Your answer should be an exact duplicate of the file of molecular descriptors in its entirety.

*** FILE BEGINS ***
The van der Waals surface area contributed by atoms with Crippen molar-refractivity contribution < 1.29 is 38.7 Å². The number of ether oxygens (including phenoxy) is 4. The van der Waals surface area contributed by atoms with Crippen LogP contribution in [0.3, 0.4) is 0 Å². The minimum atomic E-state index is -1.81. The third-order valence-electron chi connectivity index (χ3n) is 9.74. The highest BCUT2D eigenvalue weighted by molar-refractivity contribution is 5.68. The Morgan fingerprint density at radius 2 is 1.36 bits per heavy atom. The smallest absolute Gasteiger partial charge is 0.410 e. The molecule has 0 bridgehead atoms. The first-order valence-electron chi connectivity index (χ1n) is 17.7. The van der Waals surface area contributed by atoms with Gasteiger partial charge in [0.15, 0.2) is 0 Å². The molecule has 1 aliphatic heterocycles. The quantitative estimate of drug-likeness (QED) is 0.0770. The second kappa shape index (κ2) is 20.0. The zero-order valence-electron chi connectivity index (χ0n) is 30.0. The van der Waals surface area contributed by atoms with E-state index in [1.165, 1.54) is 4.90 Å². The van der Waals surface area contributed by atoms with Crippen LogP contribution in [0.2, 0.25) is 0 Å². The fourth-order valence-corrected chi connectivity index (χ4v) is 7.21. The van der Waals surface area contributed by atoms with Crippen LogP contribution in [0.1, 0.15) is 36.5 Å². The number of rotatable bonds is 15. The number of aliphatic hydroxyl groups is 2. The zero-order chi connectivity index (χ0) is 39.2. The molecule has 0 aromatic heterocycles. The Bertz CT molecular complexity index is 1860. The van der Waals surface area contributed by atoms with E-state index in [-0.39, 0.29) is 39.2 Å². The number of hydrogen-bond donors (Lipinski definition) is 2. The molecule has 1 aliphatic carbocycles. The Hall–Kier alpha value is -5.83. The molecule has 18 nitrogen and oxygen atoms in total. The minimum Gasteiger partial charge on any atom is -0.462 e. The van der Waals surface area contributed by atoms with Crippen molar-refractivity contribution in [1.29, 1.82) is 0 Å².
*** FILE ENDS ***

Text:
The van der Waals surface area contributed by atoms with Crippen molar-refractivity contribution < 1.29 is 38.7 Å². The number of ether oxygens (including phenoxy) is 4. The van der Waals surface area contributed by atoms with Crippen LogP contribution in [0.3, 0.4) is 0 Å². The minimum atomic E-state index is -1.81. The third-order valence-electron chi connectivity index (χ3n) is 9.74. The highest BCUT2D eigenvalue weighted by molar-refractivity contribution is 5.68. The Morgan fingerprint density at radius 2 is 1.36 bits per heavy atom. The smallest absolute Gasteiger partial charge is 0.410 e. The molecule has 0 bridgehead atoms. The first-order valence-electron chi connectivity index (χ1n) is 17.7. The van der Waals surface area contributed by atoms with Gasteiger partial charge in [0.15, 0.2) is 0 Å². The molecule has 1 aliphatic heterocycles. The quantitative estimate of drug-likeness (QED) is 0.0770. The second kappa shape index (κ2) is 20.0. The zero-order valence-electron chi connectivity index (χ0n) is 30.0. The van der Waals surface area contributed by atoms with E-state index in [1.165, 1.54) is 4.90 Å². The van der Waals surface area contributed by atoms with Crippen LogP contribution in [0.2, 0.25) is 0 Å². The fourth-order valence-corrected chi connectivity index (χ4v) is 7.21. The van der Waals surface area contributed by atoms with Crippen LogP contribution in [0.1, 0.15) is 36.5 Å². The number of rotatable bonds is 15. The number of aliphatic hydroxyl groups is 2. The zero-order chi connectivity index (χ0) is 39.2. The molecule has 0 aromatic heterocycles. The Bertz CT molecular complexity index is 1860. The van der Waals surface area contributed by atoms with E-state index in [-0.39, 0.29) is 39.2 Å². The number of hydrogen-bond donors (Lipinski definition) is 2. The molecule has 1 aliphatic carbocycles. The Hall–Kier alpha value is -5.83. The molecule has 18 nitrogen and oxygen atoms in total. The minimum Gasteiger partial charge on any atom is -0.462 e. The van der Waals surface area contributed by atoms with Crippen molar-refractivity contribution in [1.29, 1.82) is 0 Å².